The world often doesn’t make sense, and it seems that the absolutely inexplicable becomes more commonplace with each passing moment. A D-List reality TV star became the leader of the free world. The media now uses the word “trolling” to describe international espionage. Just a few short months after Kim Jong Un threatened nuclear war, the two Koreas united for the first time in sport, fielding a joint women’s hockey team at the Olympics. Kids eat tide pods, or maybe they don’t. No one really knows if it’s just another Jenkem situation.
The world rarely makes sense. A made-up currency generated by computers is worth tens of thousands of dollars, despite the fact that generating it uses more power than the entire nation of Ireland. Malcontent teenagers gun down their classmates and teachers by the dozens at a rate that feels like once a week. Every time you turn on the news, every time you refresh your feed, it’s something increasingly hard to explain – to your friends, to your families, to yourself.
Sport has long been a divider. A simple, recreational game blown up to massive proportions. Sports have been responsible for an unfathomable amount of moments that just don’t make any sense. 96 people being crushed to death at a Liverpool match. The fans of the Philadelphia Eagles rioting in the streets after a Super Bowl victory. Racist chants. The literal decapitation of a referee for missing a call during a soccer match. The countless amount of football players who suffer life-altering brain damage to entertain you every Sunday. Much like the world we live in, sports rarely make sense.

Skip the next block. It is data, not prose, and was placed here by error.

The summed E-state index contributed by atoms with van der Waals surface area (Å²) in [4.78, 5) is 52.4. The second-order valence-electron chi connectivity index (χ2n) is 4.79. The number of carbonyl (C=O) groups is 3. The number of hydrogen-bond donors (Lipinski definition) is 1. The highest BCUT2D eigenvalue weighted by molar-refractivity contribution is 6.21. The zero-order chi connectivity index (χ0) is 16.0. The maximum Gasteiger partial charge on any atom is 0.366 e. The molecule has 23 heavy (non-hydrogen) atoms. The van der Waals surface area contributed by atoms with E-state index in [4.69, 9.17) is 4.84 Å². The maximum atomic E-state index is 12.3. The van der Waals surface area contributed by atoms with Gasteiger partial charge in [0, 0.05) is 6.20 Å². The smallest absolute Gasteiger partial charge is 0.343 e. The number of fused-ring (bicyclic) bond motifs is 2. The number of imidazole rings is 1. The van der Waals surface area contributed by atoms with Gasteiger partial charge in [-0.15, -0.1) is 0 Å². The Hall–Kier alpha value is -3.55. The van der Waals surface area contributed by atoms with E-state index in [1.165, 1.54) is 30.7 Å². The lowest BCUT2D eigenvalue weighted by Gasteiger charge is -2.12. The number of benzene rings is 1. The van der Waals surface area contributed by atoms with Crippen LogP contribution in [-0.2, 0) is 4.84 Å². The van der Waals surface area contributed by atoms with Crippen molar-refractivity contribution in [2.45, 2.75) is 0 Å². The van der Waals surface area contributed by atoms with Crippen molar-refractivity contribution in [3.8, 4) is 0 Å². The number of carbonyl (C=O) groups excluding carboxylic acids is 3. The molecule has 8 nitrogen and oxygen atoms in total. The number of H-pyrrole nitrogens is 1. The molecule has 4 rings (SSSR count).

The modern Olympics have always been a political affair. At the height of the Cold War, the threat of boycott steered negotiations between the US and the Soviets. In 1936, black American track star Jessie Owens won a gold medal in Hitler’s Germany, openly defying the concept of the Aryan Superiority. In 2018, the symbolic banning of Russia the country but not Russian athletes is a wholly political gesture. The games exist under the banner of unity, but unity is often not achieved.